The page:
Virginia's death row population has dwindled to eight from a peak of 57 in 1995, and it's not just because of the state's efficiency in carrying out capital punishment.
A couple of death sentences have been erased recently — one because of the inmate's mental health issues, another because a star witness changed his story and prosecutors withheld key evidence. Another inmate's innocence claim based on recanted testimony was revived last year by an appellate court and is in a judge's hands.
But another major reason for the declining population is that fewer death sentences are being handed down. David Bruck, director of the Virginia Capital Case Clearinghouse at Washington and Lee University School of Law, noted that Virginia's death row has received only two new inmates in nearly five years. Last year, there was not a single death sentence handed down in the state that ranks second only to Texas in the number of executions since the U.S. Supreme Court restored capital punishment in 1976.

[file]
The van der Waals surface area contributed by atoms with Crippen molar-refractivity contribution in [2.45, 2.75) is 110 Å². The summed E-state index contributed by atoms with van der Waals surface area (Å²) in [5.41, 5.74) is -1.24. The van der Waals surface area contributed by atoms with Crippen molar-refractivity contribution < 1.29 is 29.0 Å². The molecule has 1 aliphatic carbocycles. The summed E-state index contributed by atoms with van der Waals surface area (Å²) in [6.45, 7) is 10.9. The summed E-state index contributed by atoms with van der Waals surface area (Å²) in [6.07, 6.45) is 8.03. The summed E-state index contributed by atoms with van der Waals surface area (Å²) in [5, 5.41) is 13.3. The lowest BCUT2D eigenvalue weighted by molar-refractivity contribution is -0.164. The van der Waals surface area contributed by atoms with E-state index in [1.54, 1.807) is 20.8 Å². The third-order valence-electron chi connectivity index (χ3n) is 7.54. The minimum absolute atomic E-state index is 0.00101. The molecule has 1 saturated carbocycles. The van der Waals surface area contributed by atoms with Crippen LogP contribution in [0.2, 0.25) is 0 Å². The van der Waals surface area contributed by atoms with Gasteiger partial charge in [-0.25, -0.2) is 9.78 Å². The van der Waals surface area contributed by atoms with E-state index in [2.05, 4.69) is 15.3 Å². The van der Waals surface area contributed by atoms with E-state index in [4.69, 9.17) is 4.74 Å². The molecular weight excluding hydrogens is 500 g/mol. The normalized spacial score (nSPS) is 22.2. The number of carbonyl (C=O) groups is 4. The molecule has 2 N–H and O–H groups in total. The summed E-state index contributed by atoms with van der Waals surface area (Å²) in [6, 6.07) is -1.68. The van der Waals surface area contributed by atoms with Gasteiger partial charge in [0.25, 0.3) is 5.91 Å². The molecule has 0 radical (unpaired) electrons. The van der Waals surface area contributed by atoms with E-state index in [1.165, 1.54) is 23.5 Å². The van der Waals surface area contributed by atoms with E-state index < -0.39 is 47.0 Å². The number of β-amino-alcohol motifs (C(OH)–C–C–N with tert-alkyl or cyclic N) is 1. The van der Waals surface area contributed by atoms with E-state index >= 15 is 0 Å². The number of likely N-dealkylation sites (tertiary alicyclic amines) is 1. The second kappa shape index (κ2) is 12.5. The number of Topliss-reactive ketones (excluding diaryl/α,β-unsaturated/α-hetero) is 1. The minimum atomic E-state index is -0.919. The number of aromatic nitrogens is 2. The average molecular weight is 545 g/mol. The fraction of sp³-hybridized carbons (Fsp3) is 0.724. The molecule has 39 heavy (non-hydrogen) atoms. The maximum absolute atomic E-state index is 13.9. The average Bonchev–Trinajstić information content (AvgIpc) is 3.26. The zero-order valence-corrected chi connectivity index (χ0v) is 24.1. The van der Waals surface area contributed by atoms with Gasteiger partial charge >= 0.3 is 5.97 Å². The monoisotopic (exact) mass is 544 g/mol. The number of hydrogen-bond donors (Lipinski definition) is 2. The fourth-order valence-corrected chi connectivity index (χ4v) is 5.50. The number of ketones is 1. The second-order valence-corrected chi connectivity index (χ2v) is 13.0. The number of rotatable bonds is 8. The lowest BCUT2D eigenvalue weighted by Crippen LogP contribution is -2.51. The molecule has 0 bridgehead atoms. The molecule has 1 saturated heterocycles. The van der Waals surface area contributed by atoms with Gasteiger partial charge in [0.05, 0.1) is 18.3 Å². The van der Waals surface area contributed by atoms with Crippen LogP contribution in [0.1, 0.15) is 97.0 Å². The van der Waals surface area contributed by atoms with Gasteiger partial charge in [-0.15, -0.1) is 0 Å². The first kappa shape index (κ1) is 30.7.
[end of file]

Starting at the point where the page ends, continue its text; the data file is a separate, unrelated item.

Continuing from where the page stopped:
Bruck said one of the reasons for the shrinking death row population in Virginia is an increased acceptance of life without parole as a reasonable alternative. He said the 2000 exoneration of Earl Washington Jr., who came within nine days of being executed for a killing he did not commit, awakened the public to the justice system's fallibility. Before that, he said, people seemed focused solely on mistakes that allowed the guilty to go free.
The article notes that a statewide capital public defender's office was created in 2003.